Tribute to founder of The Crossing point
It is with sadness that we share with you the news that Irene Taylor, founder of The Crossing Point sadly passed away on Tuesday 14th May 2019, after a long and brave battle with cancer.
Irene was a person who spent her life caring for others. She was a professional nurse working for the NHS for 45 years and following this amazingly long service she then went on to dedicate her retirement to setting up and running The Crossing Point charity.
A woman full of kindness and compassion, Irene felt moved to help rescue and restore the lives of women, men and children affected by domestic abuse. She was renowned for her caring heart, always reaching out to those whose lives had been broken. Irene was committed to helping people, encouraging them with her positive and inspiring words.
The Crossing Point is Irene’s legacy and as such we will continue the work she began and endeavour to provide the service she so passionately devoted herself to.
Coercive Control - landmark case
Domestic Violence Campaigner, David Challen, successfully campaigned to free his mother in a landmark case recognising coercive control. In 2010 Sally was jailed for life for killing her husband after decades of being coerced and humiliated by him. In February 2019 the court of appeal quashed her conviction in light of new evidence about her mental state at the time of the killing. A plea of manslaughter was accepted and having already served an equivalent penalty of over 9 years in prison, Sally was released.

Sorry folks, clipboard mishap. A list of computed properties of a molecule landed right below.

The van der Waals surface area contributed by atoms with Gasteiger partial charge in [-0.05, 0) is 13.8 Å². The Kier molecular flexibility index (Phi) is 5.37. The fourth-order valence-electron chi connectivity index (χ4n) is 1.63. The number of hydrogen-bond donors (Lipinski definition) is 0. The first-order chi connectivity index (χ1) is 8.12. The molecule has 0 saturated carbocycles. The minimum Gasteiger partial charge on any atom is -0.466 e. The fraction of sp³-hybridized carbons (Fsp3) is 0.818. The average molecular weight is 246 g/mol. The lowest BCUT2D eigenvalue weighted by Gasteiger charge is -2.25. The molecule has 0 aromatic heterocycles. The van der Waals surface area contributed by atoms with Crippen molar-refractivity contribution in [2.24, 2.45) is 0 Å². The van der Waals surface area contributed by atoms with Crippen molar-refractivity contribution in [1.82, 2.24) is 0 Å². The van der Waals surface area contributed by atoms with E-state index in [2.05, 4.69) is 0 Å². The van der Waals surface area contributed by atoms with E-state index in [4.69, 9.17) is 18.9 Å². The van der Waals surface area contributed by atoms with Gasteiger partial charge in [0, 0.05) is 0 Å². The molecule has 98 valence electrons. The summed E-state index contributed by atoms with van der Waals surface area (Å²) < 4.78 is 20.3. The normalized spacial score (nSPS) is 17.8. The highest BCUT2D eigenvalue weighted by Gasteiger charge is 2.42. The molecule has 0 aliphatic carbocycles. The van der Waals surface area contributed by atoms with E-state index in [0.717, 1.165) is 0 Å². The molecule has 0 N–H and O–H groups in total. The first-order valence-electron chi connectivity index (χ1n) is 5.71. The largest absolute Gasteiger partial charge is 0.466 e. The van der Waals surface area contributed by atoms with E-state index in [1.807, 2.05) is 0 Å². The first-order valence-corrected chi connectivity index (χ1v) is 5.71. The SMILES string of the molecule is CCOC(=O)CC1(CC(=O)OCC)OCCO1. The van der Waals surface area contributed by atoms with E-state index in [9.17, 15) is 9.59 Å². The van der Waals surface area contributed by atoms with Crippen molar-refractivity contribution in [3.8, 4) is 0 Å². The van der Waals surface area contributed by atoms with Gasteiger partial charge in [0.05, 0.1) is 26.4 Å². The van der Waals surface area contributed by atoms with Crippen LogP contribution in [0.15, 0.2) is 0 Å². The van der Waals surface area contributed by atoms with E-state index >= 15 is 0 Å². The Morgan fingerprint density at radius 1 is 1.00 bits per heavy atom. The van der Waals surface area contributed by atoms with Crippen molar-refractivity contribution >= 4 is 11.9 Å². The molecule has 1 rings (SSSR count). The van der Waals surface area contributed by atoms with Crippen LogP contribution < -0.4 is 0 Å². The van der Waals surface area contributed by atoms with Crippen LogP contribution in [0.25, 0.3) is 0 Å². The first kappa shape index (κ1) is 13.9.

She said that “many other women who are victims of abuse and violence are in prison today serving life sentences for murder rather than manslaughter”. She went on to say she hoped the justice system would take abuse more seriously. The family say that Richard Challen subjected his wife to decades of psychological abuse, which is referred to as coercive control under laws introduced in 2015.
This case has highlighted two things: that coercive control is a serious matter and that the courts need to recognise and understand domestic violence.
Labour of Love
Two years ago a mother and daughter had to flee their home because of domestic abuse. After spending months in a single room above a noisy pub, with only a kettle to make drinks, they have at last been given a place of their own. They were moving into the unfurnished flat with nothing. The people from her local church heard about it and within days mum and daughter soon found themselves with everything they needed. However, the flat was in need of decoration with bare plaster everywhere. All hands on deck – again, a team of helpers from the church set to work painting. Mum and daughter are needless to say absolutely thrilled to be in a place they can call home, with the comforts that we all have a right to.
It is so sad to think that this little family had no place of their own for so long as a direct result of domestic abuse.